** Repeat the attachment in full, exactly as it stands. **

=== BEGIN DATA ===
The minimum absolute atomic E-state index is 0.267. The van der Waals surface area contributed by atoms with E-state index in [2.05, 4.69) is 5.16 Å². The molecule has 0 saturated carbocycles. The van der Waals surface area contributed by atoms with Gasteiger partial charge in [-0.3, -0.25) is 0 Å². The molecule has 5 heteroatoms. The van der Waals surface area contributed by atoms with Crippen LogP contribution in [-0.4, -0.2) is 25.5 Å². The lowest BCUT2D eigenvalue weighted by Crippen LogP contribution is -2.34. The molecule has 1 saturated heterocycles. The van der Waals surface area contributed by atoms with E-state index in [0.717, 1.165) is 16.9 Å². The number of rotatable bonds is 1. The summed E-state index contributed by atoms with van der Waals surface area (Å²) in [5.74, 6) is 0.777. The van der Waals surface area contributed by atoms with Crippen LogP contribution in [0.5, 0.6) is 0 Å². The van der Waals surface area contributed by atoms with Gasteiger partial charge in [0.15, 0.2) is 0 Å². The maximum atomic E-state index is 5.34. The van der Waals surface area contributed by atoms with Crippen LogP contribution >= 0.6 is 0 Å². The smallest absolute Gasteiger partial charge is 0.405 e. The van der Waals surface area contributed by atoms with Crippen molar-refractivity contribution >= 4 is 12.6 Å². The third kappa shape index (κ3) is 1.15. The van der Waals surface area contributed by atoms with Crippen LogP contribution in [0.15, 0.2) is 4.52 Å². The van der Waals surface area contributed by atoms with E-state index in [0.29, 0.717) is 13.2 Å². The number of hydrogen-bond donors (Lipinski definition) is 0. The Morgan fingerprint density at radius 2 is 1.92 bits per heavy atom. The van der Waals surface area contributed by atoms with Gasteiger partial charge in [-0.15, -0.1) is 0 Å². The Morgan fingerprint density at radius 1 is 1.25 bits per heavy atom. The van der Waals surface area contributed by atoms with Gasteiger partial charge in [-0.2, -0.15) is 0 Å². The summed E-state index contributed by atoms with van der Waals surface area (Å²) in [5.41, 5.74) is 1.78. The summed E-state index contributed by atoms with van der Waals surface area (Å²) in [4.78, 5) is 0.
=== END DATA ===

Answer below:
The minimum absolute atomic E-state index is 0.267. The van der Waals surface area contributed by atoms with E-state index in [2.05, 4.69) is 5.16 Å². The molecule has 0 saturated carbocycles. The van der Waals surface area contributed by atoms with Gasteiger partial charge in [-0.3, -0.25) is 0 Å². The molecule has 5 heteroatoms. The van der Waals surface area contributed by atoms with Crippen LogP contribution in [-0.4, -0.2) is 25.5 Å². The lowest BCUT2D eigenvalue weighted by Crippen LogP contribution is -2.34. The molecule has 1 saturated heterocycles. The van der Waals surface area contributed by atoms with E-state index in [0.717, 1.165) is 16.9 Å². The number of rotatable bonds is 1. The summed E-state index contributed by atoms with van der Waals surface area (Å²) in [5.74, 6) is 0.777. The van der Waals surface area contributed by atoms with Crippen LogP contribution in [0.5, 0.6) is 0 Å². The van der Waals surface area contributed by atoms with Gasteiger partial charge in [0.15, 0.2) is 0 Å². The maximum atomic E-state index is 5.34. The van der Waals surface area contributed by atoms with Crippen LogP contribution >= 0.6 is 0 Å². The smallest absolute Gasteiger partial charge is 0.405 e. The van der Waals surface area contributed by atoms with Crippen molar-refractivity contribution >= 4 is 12.6 Å². The third kappa shape index (κ3) is 1.15. The van der Waals surface area contributed by atoms with Crippen LogP contribution in [0.15, 0.2) is 4.52 Å². The van der Waals surface area contributed by atoms with E-state index in [0.29, 0.717) is 13.2 Å². The number of hydrogen-bond donors (Lipinski definition) is 0. The Morgan fingerprint density at radius 2 is 1.92 bits per heavy atom. The van der Waals surface area contributed by atoms with Gasteiger partial charge in [-0.15, -0.1) is 0 Å². The Morgan fingerprint density at radius 1 is 1.25 bits per heavy atom. The van der Waals surface area contributed by atoms with Gasteiger partial charge in [-0.2, -0.15) is 0 Å². The summed E-state index contributed by atoms with van der Waals surface area (Å²) in [5.41, 5.74) is 1.78. The summed E-state index contributed by atoms with van der Waals surface area (Å²) in [4.78, 5) is 0.